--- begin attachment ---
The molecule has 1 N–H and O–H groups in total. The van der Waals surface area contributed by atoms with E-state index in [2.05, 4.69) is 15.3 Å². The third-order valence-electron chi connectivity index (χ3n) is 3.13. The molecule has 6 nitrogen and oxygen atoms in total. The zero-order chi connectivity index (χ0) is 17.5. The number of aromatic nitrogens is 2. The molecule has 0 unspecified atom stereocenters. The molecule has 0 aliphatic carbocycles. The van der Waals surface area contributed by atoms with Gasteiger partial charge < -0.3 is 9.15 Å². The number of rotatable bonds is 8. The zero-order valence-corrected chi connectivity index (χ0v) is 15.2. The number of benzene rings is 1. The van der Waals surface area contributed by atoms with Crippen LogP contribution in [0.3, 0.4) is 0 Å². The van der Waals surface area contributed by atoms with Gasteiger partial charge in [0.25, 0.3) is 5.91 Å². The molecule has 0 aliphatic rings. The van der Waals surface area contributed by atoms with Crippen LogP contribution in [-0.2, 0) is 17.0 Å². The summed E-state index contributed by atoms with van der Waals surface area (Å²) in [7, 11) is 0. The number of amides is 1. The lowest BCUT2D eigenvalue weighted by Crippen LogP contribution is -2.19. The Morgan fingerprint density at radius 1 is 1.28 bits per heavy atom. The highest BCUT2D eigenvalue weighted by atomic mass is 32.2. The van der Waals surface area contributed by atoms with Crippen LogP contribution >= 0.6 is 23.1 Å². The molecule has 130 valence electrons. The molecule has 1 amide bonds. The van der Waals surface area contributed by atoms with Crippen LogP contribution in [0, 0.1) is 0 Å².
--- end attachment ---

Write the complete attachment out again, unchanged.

The molecule has 1 N–H and O–H groups in total. The van der Waals surface area contributed by atoms with E-state index in [2.05, 4.69) is 15.3 Å². The third-order valence-electron chi connectivity index (χ3n) is 3.13. The molecule has 6 nitrogen and oxygen atoms in total. The zero-order chi connectivity index (χ0) is 17.5. The number of aromatic nitrogens is 2. The molecule has 0 unspecified atom stereocenters. The molecule has 0 aliphatic carbocycles. The van der Waals surface area contributed by atoms with Gasteiger partial charge < -0.3 is 9.15 Å². The number of rotatable bonds is 8. The zero-order valence-corrected chi connectivity index (χ0v) is 15.2. The number of benzene rings is 1. The van der Waals surface area contributed by atoms with Crippen LogP contribution in [0.3, 0.4) is 0 Å². The van der Waals surface area contributed by atoms with Gasteiger partial charge in [0.25, 0.3) is 5.91 Å². The molecule has 0 aliphatic rings. The van der Waals surface area contributed by atoms with Crippen LogP contribution in [-0.2, 0) is 17.0 Å². The summed E-state index contributed by atoms with van der Waals surface area (Å²) in [7, 11) is 0. The number of amides is 1. The lowest BCUT2D eigenvalue weighted by Crippen LogP contribution is -2.19. The Morgan fingerprint density at radius 1 is 1.28 bits per heavy atom. The highest BCUT2D eigenvalue weighted by atomic mass is 32.2. The van der Waals surface area contributed by atoms with Crippen LogP contribution >= 0.6 is 23.1 Å². The molecule has 130 valence electrons. The molecule has 1 amide bonds. The van der Waals surface area contributed by atoms with Crippen LogP contribution in [0, 0.1) is 0 Å².